Ann Magnuson The Luv Show (Geffen)

Ann Magnuson is just such the diva. Theatrical, outlandish in a SoHo sort of way, and thoroughly entertaining, the former frontwoman of the art band Bongwater presents her adoring public with a collection of tunes that tell the story of a "small-town girl with big-city dreams." (Hey, I can relate.) A soundtrack without a movie, the schizophrenic musical styles flit from frou-frou Fifties housewife ballads to sarcastic, punk-inflected Broadway spectacle to even a Doris Day cover ("I Remember You." ) And with song titles like "Waterbeds of Hollywood" and "Live, You Vixen!", you know that it's gonna be a damn wild ride. Magnuson sings like a choirgirl with a serious case of arousal and a major Valley of the Dolls vibe, and her lyrics are as funny as hell, too. Man oh man, if this is the musical score, I can't wait to see the play. (Kat)

Red Hot Chili Peppers One Hot Minute (Warner Brothers)

How do you make chili peppers hotter? What I would suggest is marinating them in the fiery juices that seep from Dave Navarro's fingers as he rifles along his guitar. The acquisition of Navarro for the Red Hot Chili Peppers new release, One Hot Minute, has pushed the band into more of a hard rock groove. Although the Peppers have by no means lost their funk feel, on can see definite traces of Navarro's thick, aggressive, Jane's Addiction stix-string style. Rather than forcing Navarro to confrom to their previous funkiness, the Chilis have received thsi sound with open arms, devoting whole songs to the reverberations emanating from Navarro's Marshall amplifiers. What results is a Chili Peppers album that sounds like no other before it, yet never betrays the trademark feel of their previous releases.

The listener's one hot minute begins with "Warped", a song with a slow, hallucinatory beginning that gives way to Flea's slappy bass and Dave's grinding guitar. The song is somewhat portentious, as the album is laden with pensive, belligerent, and funky tracks. Singer Anthony Kiedis has matured as a vocalist, whether exhibitng poise and elegant delivery as on "Walkabout", or displaying his peculiar, off-key yet melodious manner on "Tearjerker." A few oddities come out way in this album, such as Flea's acoustic number, "Pea," and the Soundgardenesque "One Hot Minute," but they are nevertheless greatsongs. The Chili Peppers have always been ones to shock the listener, and the surprsing new additions to their sound ensure that the listener gets much more than one hot minute.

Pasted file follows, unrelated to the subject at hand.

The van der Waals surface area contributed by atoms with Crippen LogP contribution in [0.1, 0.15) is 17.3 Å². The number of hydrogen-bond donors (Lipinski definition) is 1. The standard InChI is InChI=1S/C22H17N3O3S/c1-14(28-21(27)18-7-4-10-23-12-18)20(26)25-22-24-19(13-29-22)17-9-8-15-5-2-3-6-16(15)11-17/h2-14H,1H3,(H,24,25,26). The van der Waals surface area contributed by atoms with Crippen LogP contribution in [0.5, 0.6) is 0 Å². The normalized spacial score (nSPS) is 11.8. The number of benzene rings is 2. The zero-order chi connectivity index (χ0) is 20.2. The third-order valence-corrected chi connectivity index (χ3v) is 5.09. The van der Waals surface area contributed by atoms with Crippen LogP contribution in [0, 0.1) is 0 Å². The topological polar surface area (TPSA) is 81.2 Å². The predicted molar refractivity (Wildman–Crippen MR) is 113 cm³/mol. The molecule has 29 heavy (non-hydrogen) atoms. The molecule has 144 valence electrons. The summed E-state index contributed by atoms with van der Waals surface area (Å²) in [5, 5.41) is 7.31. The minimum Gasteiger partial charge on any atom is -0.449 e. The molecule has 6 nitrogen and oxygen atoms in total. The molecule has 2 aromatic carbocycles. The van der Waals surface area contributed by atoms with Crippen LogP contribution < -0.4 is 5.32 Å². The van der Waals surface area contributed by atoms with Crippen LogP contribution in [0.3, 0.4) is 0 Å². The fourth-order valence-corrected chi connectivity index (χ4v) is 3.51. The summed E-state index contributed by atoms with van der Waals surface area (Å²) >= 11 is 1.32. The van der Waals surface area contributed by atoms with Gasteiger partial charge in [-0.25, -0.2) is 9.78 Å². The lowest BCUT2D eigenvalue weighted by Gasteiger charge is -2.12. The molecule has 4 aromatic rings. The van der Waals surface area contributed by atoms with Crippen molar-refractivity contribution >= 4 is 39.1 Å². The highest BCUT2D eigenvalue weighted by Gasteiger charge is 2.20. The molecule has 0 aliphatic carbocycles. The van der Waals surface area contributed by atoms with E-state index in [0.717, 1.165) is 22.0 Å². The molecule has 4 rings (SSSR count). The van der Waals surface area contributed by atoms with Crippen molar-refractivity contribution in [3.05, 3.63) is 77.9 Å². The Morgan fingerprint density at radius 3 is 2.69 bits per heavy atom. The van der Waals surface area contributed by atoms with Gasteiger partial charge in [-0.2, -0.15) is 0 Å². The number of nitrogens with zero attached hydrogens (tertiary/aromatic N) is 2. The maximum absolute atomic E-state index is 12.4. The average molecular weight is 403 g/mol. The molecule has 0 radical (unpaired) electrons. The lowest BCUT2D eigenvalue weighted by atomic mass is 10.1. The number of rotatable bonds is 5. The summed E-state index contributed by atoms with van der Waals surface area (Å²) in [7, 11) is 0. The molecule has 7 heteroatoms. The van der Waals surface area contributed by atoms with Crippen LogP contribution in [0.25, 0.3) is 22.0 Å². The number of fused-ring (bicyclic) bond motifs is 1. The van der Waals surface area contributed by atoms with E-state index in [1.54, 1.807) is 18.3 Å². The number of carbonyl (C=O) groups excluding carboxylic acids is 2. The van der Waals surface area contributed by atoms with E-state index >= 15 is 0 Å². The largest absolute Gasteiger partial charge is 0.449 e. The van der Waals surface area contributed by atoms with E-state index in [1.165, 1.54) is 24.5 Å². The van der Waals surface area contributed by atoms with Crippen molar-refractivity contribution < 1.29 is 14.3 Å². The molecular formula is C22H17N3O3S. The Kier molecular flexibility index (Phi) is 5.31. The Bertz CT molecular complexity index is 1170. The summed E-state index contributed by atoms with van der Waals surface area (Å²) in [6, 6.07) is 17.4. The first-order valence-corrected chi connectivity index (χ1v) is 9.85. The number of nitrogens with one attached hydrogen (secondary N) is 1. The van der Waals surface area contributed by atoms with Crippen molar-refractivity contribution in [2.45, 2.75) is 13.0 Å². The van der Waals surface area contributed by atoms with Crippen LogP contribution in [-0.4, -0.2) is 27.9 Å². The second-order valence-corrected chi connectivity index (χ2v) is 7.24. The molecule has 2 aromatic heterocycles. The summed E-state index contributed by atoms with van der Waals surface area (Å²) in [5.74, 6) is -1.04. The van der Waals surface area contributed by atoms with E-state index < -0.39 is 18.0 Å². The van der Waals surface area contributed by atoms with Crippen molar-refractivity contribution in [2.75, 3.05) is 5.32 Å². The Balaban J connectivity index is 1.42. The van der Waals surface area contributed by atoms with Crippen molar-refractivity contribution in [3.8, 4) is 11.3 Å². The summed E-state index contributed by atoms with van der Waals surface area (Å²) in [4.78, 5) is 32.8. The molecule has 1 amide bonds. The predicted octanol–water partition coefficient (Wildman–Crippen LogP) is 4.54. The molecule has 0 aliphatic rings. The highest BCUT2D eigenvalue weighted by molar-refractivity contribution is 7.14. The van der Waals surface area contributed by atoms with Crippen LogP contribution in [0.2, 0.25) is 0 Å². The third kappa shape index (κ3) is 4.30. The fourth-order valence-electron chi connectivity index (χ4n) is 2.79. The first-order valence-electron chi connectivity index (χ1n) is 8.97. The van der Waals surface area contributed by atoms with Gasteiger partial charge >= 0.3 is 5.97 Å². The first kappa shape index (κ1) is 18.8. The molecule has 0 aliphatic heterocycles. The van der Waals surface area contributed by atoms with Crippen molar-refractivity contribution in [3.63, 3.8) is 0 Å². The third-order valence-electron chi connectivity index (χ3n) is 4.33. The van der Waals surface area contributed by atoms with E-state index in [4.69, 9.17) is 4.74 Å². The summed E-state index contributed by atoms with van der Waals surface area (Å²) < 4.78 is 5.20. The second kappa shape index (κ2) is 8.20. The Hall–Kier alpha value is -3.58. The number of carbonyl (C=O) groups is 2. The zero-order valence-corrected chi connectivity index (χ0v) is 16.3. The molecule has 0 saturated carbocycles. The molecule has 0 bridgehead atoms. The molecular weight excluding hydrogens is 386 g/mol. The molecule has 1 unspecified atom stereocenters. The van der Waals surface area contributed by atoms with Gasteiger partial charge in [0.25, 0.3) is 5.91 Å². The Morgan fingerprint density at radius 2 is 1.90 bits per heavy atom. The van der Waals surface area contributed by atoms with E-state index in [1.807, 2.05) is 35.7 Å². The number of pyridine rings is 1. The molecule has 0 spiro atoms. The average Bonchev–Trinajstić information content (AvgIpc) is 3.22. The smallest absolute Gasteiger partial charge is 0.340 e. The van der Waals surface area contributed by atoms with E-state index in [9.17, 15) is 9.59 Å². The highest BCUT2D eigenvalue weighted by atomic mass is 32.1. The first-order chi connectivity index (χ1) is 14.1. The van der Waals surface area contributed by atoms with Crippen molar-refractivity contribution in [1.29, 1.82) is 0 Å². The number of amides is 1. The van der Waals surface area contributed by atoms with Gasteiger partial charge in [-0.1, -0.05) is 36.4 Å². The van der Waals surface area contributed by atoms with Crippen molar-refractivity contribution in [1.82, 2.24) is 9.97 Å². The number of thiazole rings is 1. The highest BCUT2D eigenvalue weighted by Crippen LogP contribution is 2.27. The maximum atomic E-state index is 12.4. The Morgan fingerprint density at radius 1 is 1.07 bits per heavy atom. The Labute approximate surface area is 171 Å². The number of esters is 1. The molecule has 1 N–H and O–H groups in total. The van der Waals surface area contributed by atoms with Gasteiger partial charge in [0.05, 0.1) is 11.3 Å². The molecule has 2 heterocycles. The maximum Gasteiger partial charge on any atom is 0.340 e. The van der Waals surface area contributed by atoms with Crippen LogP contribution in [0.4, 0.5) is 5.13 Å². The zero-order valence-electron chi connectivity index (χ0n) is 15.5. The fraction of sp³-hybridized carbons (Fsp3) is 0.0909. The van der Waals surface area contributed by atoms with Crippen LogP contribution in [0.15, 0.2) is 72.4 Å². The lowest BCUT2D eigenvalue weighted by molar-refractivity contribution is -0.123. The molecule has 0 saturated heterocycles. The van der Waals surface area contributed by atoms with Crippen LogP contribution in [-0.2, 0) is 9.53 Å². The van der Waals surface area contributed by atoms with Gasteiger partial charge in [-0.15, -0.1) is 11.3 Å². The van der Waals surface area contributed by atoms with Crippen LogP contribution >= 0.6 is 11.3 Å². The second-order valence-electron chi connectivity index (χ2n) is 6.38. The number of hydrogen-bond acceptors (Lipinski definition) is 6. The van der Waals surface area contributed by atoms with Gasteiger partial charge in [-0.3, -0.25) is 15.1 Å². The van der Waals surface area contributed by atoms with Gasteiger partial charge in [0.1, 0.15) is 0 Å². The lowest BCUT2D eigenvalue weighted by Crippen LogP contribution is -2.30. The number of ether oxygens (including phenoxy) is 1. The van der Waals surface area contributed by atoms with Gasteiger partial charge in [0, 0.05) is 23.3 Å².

(Marc)The Mountain Goats Nine Black Poppies (Emperor Jones)

The Mountain Goats have long been a favorite of "bedroom rock" fans, a term my friend Scott thought uyp to describe people recording their own stuff in their homes of four-track. Lo-fi and lovely, I call it. The Mountain Goats are a loose collection of about ten or so people, usually fronted by Alastair Galbraith. This album is entirely done by John Darnielle and Rachel, though, and it's as good as all the others.

Nine Black Poppies is an album with a good amount of variety. True, a lot of the songs are typical Mountain Goats, with muffled vocals in an earnest voice, quirky lyrics, and twangy guitars, but you can never get too much of a good thing. "Cubs in Five" and "I know You've Come To Take My Toys Away" are whimsical glimpses into John's head, and the gorgeous title track has the memorable lines: "and a package came for you today/ from the Hunan province/ the postmark burning jet black/ in the summer sun/ someone was changing/ someone was changing from the inside out/ and I turned around to face you." This album also experiments with sampling and voiceovers on "Pure Money" and "Lonesome Surprise," a Refrigerator cover.

I love the Mountain Goats, and I'll tell you why: they're simple but good, elegant, and they sound like one of your friends recorded you a tape in their room and gave it to you as a present. I always feel like I'm at a summer camp or something, sitting in a circle around a campfire with the Mountain Goats, Alastair just playing away on his guitar and all of us singing along. This is one of the best albums I've heard in awhile, and has been pushed on any of my friends that would listen to me gush about it. (janette)